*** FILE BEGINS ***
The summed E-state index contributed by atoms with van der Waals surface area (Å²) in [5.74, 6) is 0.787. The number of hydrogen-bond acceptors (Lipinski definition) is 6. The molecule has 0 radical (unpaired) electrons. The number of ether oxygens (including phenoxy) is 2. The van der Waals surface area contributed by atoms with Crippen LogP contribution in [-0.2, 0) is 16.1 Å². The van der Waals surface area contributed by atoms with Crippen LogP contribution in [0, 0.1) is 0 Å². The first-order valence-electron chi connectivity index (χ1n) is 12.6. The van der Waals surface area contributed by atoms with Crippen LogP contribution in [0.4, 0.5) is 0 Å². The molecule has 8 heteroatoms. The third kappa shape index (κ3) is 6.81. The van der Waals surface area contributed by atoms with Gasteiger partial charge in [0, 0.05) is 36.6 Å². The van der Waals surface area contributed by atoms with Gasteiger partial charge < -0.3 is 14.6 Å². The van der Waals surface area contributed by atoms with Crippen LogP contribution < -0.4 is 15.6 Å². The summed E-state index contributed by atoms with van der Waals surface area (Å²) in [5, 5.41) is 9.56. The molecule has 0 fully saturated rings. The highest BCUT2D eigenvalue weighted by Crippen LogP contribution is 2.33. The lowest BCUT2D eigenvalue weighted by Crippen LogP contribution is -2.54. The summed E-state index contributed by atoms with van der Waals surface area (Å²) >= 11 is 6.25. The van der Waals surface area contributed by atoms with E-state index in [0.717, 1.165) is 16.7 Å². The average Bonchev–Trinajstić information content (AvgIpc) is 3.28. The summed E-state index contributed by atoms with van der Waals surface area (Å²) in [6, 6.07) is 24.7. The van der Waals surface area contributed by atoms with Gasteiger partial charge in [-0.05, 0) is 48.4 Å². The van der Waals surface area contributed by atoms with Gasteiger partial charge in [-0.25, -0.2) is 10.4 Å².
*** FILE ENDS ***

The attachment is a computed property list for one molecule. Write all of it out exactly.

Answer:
The summed E-state index contributed by atoms with van der Waals surface area (Å²) in [5.74, 6) is 0.787. The number of hydrogen-bond acceptors (Lipinski definition) is 6. The molecule has 0 radical (unpaired) electrons. The number of ether oxygens (including phenoxy) is 2. The van der Waals surface area contributed by atoms with Crippen LogP contribution in [-0.2, 0) is 16.1 Å². The van der Waals surface area contributed by atoms with Crippen LogP contribution in [0, 0.1) is 0 Å². The first-order valence-electron chi connectivity index (χ1n) is 12.6. The van der Waals surface area contributed by atoms with Crippen LogP contribution in [0.4, 0.5) is 0 Å². The molecule has 8 heteroatoms. The third kappa shape index (κ3) is 6.81. The van der Waals surface area contributed by atoms with Gasteiger partial charge in [0, 0.05) is 36.6 Å². The van der Waals surface area contributed by atoms with Gasteiger partial charge < -0.3 is 14.6 Å². The van der Waals surface area contributed by atoms with Crippen LogP contribution < -0.4 is 15.6 Å². The summed E-state index contributed by atoms with van der Waals surface area (Å²) in [5, 5.41) is 9.56. The molecule has 0 fully saturated rings. The highest BCUT2D eigenvalue weighted by Crippen LogP contribution is 2.33. The lowest BCUT2D eigenvalue weighted by Crippen LogP contribution is -2.54. The summed E-state index contributed by atoms with van der Waals surface area (Å²) >= 11 is 6.25. The van der Waals surface area contributed by atoms with E-state index in [0.717, 1.165) is 16.7 Å². The average Bonchev–Trinajstić information content (AvgIpc) is 3.28. The summed E-state index contributed by atoms with van der Waals surface area (Å²) in [6, 6.07) is 24.7. The van der Waals surface area contributed by atoms with Gasteiger partial charge in [-0.05, 0) is 48.4 Å². The van der Waals surface area contributed by atoms with Gasteiger partial charge in [-0.25, -0.2) is 10.4 Å².